Dust is your enemy
Studio gear and dust are the best of friends. Or that’s what you’d think if you saw their clingy relationship from the outside and the way that they seem to be drawn to one another. In reality, of course, they are the worst of enemies and you really should try and keep the monster that is dust (aka your skin) away from your precious studio gear. Vacuum, clean, wipe, blow, do what you can to keep one from the other and your gear will not only look better but work better. (As a side note, we know someone who got their MacBook Pro properly vacuumed recently and it worked like a charm after, thus demonstrating this point!)
You have the power
Power used to be a big issue when it came to propping up studio gear and it still can be if you use a vast amount of outboard. However, these days with so much software taking up the older hardware strain, you can pretty much get away with using minimal socket extenders and multi-way plugs for your studio power. However, if you have a mountain of outboard or guitar gear, or a pile of modular, or are simply getting power-supply noise, consider a power conditioner like the Citronic CPD8C (shown) or Samson PS10 or PB10. Between £50 and £130 buys you a unit that prevents noise from light sources and dimmers and other electronic pollution that might be contaminating your AC power.
Reduce options, increase speed
A great studio is all about turning ideas into music, fast. Whether that means having everything within reach or a smaller number of plug-ins to choose presets from, do consider your alternatives and options… and cut them down. It’s wise to regularly try and purge your plug-ins. Do this simply by going back through your song library and seeing which plug-ins you are and aren’t using. We did this and discovered a vast library of instruments – which took up a vast amount of hard drive space – that we rarely touched. Delete, reduce options, speed up and get your hard-drive space back!
We always bang on about spending as much money on monitors as you can, but actually a huge area of importance that we perhaps don’t touch on enough is how and where you position them. Placing speakers on a desktop invites all sorts of rumbling issues but placing speaker-isolating rubber feet on a speaker can allow you to place it pretty much anywhere on a surface. Also, remember the old ‘equilateral’ rule when it comes to placements and your own placement. Finally, if you place speakers too close to walls, this can cause issues, although many come with DIP switches around the back to adjust for this distance.
Rack it up
Specialist racks for studio gear went out of fashion when we all went software-only but now, with the return of hardware, they are very much in vogue again and they can be brilliant for looking after your gear. 19-inch rack gear can be placed within racks and wheeled around at whim and of course, modular synths are made for good racking, so assign part of your budget to decent hardware housing. It keeps it safe, secure and easy to access.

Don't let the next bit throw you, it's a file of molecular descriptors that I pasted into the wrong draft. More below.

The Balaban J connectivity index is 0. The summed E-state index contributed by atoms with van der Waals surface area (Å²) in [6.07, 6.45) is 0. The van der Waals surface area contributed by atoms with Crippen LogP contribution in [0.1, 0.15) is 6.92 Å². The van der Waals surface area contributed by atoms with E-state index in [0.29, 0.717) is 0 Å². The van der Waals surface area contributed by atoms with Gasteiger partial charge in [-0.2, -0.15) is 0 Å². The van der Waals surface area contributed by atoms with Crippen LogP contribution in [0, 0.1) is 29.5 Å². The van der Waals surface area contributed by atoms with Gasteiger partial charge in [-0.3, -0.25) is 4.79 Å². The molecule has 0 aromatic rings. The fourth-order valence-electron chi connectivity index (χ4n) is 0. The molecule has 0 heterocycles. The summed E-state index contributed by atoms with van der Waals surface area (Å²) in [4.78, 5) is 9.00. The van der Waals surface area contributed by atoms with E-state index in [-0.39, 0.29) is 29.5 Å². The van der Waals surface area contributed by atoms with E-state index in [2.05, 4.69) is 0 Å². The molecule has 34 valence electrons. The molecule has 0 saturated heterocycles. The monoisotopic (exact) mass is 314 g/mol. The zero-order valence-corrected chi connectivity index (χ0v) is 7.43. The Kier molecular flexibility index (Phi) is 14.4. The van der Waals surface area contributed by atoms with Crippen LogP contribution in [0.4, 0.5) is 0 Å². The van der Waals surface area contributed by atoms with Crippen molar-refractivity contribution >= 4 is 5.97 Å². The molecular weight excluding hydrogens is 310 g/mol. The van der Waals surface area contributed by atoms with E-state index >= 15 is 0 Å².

Look after yourself
It’s not all about looking after your gear; you also have to look after number one. This can be as simple as making sure you have a decent chair so you are sitting upright and not slouching and also making sure that everything is within reach (or within rolling distance of said chair). Maximum comfort means more time concentrating on mixing and recording, so being selfish in the studio can be a very selfless priority in the long run.
Everyone needs a cuppa now and again, especially when in a long recording session, but, believe us – we are talking from experience here – a mug of something hot in the studio can cause a nightmare. From fizzing your logic board to dampening your keys, a brew – or, even more dangerous, a pint of beer – can devastate your recording sessions. Drink out of reach of your gear, even in another room if possible. This also gives you an excuse to get up and go for a break, another important item to consider on your ‘ideal recording session’ list.
Case the joint
As well as racks, consider proper carry cases when traveling with gear. Yes, you can slip a lot of bits and pieces into backpacks these days – your laptop and a controller, perhaps – but that vintage outboard really should be put in a specialist carry case (available from the likes of Studio Spares). They don’t cost as much as you might think and you might save that money in repair costs in the long run.
Increase the surface
Face it: you’ll never have enough work surfaces in your studio. Like your kitchen, whatever space you have for spare keyboards, mice, instruction manuals and controllers will be all be taken up and you will always require more. Consider draws on wheels that can be used as work surfaces (and rolled in and out of tight spaces as required) or even consider a proper studio desk from the likes of Output Sounds with retractable trays, nooks and shelves and even more surface area for you to fill.
Studio spaces are all about being creative and that also means being inspiring. So, as well as everything being neat and tidy, easy to reach and even easier to power up and get up and running, place some inspiring items around and about. We know some producers who have Japanese robots, others stormtroopers, and us, well, we have Star Wars LEGO models. Whatever it takes, raise a smile and an inspiring thought with something special.
For more studio tips and tricks, check out our essential guides page.